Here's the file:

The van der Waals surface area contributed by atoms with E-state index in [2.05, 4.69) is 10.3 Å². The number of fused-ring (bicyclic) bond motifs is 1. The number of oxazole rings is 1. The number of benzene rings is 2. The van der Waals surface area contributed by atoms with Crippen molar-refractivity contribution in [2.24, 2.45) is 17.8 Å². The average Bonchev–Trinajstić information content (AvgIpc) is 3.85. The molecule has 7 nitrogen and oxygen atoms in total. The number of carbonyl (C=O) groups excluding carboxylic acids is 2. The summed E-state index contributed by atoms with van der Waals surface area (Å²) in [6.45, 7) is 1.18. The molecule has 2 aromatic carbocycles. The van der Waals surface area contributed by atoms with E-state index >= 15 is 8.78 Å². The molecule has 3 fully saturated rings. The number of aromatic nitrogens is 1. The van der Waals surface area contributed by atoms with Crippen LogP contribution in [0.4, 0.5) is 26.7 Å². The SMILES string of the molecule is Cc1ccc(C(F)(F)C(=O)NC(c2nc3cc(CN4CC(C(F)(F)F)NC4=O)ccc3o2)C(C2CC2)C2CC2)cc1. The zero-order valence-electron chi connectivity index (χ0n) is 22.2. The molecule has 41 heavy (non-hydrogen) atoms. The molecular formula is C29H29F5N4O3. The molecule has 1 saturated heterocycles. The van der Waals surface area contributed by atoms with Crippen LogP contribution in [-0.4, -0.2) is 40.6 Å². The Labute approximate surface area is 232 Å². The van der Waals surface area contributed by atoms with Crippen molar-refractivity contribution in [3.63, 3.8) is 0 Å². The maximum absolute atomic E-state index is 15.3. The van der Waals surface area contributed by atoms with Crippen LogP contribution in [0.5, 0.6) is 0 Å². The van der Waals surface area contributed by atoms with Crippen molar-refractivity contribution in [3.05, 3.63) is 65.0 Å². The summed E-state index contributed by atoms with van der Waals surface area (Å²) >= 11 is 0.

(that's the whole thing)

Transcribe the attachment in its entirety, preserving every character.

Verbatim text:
The van der Waals surface area contributed by atoms with E-state index in [2.05, 4.69) is 10.3 Å². The number of fused-ring (bicyclic) bond motifs is 1. The number of oxazole rings is 1. The number of benzene rings is 2. The van der Waals surface area contributed by atoms with Crippen molar-refractivity contribution in [2.24, 2.45) is 17.8 Å². The average Bonchev–Trinajstić information content (AvgIpc) is 3.85. The molecule has 7 nitrogen and oxygen atoms in total. The number of carbonyl (C=O) groups excluding carboxylic acids is 2. The summed E-state index contributed by atoms with van der Waals surface area (Å²) in [6.45, 7) is 1.18. The molecule has 2 aromatic carbocycles. The van der Waals surface area contributed by atoms with E-state index >= 15 is 8.78 Å². The molecule has 3 fully saturated rings. The number of aromatic nitrogens is 1. The van der Waals surface area contributed by atoms with Crippen LogP contribution in [0.4, 0.5) is 26.7 Å². The SMILES string of the molecule is Cc1ccc(C(F)(F)C(=O)NC(c2nc3cc(CN4CC(C(F)(F)F)NC4=O)ccc3o2)C(C2CC2)C2CC2)cc1. The zero-order valence-electron chi connectivity index (χ0n) is 22.2. The molecule has 41 heavy (non-hydrogen) atoms. The molecular formula is C29H29F5N4O3. The molecule has 1 saturated heterocycles. The van der Waals surface area contributed by atoms with Crippen LogP contribution in [-0.4, -0.2) is 40.6 Å². The Labute approximate surface area is 232 Å². The van der Waals surface area contributed by atoms with Crippen molar-refractivity contribution in [3.63, 3.8) is 0 Å². The maximum absolute atomic E-state index is 15.3. The van der Waals surface area contributed by atoms with Crippen LogP contribution in [0.5, 0.6) is 0 Å². The van der Waals surface area contributed by atoms with Crippen molar-refractivity contribution in [3.05, 3.63) is 65.0 Å². The summed E-state index contributed by atoms with van der Waals surface area (Å²) >= 11 is 0.